Consider joining academic clubs in high school

Advice from students at Niles West High School in Skokie, Illinois, includes checking out one of several clubs students can join, including those that are competitive but more academic in nature.

Students at Niles West have more than 80 clubs to choose from, which can present a daunting selection task, especially for new freshmen.

Wyatt Zwik, the academics section editor for the student newspaper, The Niles West News, picks six competitive academic clubs and writes a short summary for each.

  • Scholastic Bowl
  • Science Olympiad
  • Mock United Nations
  • Debate
  • Mock Trial
  • DECA

Mr Zwik advises freshmen to join as many clubs as they can. “Freshman year is the perfect time to explore your options and find what you’re passionate about,” he writes, “whether it be debating politics or conducting science experiments. Try to find something you love doing now, so you don’t regret not partaking in that activity.”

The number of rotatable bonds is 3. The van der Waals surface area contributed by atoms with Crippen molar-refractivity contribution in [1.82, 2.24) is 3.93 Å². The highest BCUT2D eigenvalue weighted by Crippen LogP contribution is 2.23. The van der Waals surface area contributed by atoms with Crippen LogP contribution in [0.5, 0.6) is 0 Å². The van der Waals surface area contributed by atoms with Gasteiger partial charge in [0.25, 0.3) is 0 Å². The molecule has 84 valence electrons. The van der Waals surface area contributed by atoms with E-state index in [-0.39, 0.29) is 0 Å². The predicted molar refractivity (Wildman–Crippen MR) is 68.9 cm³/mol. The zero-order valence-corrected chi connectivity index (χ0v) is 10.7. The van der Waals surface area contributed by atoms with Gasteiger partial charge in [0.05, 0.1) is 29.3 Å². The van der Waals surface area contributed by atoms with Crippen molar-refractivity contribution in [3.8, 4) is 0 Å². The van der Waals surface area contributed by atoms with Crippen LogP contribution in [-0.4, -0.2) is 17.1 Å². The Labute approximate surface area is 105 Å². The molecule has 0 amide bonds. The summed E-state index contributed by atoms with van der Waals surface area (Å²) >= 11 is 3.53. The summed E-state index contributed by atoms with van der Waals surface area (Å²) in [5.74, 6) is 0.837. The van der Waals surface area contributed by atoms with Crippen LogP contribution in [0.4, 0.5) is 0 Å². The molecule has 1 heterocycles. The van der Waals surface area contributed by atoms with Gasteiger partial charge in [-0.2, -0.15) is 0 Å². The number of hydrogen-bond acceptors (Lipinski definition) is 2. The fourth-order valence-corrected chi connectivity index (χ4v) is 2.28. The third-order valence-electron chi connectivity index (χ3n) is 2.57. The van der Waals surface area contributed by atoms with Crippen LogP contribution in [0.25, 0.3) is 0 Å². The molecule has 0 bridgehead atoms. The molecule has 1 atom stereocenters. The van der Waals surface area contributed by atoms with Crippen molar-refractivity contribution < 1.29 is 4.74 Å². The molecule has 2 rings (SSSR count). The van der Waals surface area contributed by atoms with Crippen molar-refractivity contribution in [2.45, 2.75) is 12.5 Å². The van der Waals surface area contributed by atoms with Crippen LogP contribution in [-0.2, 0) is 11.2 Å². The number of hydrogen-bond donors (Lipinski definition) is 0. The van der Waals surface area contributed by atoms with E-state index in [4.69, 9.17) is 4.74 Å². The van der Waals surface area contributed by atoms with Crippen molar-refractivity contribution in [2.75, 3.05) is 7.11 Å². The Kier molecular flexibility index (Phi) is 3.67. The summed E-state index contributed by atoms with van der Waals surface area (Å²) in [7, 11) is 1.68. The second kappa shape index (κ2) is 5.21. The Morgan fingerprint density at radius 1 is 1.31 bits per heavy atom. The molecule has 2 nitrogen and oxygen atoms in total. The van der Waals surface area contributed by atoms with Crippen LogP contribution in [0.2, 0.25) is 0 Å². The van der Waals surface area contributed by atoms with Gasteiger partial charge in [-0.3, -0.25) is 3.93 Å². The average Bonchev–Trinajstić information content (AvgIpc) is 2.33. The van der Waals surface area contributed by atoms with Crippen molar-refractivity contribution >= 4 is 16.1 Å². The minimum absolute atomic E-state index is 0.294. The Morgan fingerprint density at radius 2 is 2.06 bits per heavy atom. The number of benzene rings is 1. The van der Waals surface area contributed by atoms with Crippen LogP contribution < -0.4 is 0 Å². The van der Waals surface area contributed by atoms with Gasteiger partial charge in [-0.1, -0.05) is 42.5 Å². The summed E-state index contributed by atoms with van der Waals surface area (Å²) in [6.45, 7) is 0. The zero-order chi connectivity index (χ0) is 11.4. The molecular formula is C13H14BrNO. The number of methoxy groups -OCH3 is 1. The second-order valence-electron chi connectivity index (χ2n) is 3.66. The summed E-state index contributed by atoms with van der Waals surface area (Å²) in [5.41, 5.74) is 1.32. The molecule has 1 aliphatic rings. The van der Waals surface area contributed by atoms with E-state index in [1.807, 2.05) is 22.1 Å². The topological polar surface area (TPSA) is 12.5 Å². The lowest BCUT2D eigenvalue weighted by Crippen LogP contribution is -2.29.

DECA is a club for students who have a career interest in marketing, entrepreneurship, finance, hospitality, and/or management. Several colleges also sponsor DECA clubs, according to DECA Inc, which says its organization has been up and running for 70 years and includes student members at more than 3,500 high schools in the US. The acronym once stood for Distributive Education Clubs of America, but like the SAT exam, the acronym is now the official brand.

One club at Niles West in particular—the Science Olympiad—has led students to explore different scientific endeavors, including the relatively recent field of robotics.

“Science Olympiad is a great organization, offering students the ability to learn and use scientific knowledge different than in the school environment,” the paper quotes one senior club member as saying. “Our team works as a family. Put simply, if you wish to learn, make friends, and have fun, Science Olympiad is the place for you.”

About the Author

Paul Katula
Paul Katula is the executive editor of the Voxitatis Research Foundation, which publishes this blog. For more information, see the About page.

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